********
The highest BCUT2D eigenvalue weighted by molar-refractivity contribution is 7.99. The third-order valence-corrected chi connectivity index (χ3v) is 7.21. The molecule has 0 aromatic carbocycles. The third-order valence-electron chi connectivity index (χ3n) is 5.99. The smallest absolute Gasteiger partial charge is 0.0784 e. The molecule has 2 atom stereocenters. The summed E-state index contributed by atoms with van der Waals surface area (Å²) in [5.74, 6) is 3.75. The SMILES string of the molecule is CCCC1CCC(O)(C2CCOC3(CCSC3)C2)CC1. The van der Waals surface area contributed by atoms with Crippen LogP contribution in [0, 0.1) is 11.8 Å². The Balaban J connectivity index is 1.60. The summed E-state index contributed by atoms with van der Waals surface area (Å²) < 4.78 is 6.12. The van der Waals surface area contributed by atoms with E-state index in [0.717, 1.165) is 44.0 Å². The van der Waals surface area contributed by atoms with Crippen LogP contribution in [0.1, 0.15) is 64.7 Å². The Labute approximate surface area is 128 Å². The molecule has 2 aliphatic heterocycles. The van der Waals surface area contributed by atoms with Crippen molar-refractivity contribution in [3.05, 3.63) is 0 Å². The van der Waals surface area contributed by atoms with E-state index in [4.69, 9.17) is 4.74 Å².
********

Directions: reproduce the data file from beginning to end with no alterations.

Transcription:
The highest BCUT2D eigenvalue weighted by molar-refractivity contribution is 7.99. The third-order valence-corrected chi connectivity index (χ3v) is 7.21. The molecule has 0 aromatic carbocycles. The third-order valence-electron chi connectivity index (χ3n) is 5.99. The smallest absolute Gasteiger partial charge is 0.0784 e. The molecule has 2 atom stereocenters. The summed E-state index contributed by atoms with van der Waals surface area (Å²) in [5.74, 6) is 3.75. The SMILES string of the molecule is CCCC1CCC(O)(C2CCOC3(CCSC3)C2)CC1. The van der Waals surface area contributed by atoms with Crippen LogP contribution in [0, 0.1) is 11.8 Å². The Balaban J connectivity index is 1.60. The summed E-state index contributed by atoms with van der Waals surface area (Å²) < 4.78 is 6.12. The van der Waals surface area contributed by atoms with E-state index in [0.717, 1.165) is 44.0 Å². The van der Waals surface area contributed by atoms with Crippen LogP contribution in [0.1, 0.15) is 64.7 Å². The Labute approximate surface area is 128 Å². The molecule has 2 aliphatic heterocycles. The van der Waals surface area contributed by atoms with Crippen molar-refractivity contribution in [3.05, 3.63) is 0 Å². The van der Waals surface area contributed by atoms with E-state index in [4.69, 9.17) is 4.74 Å².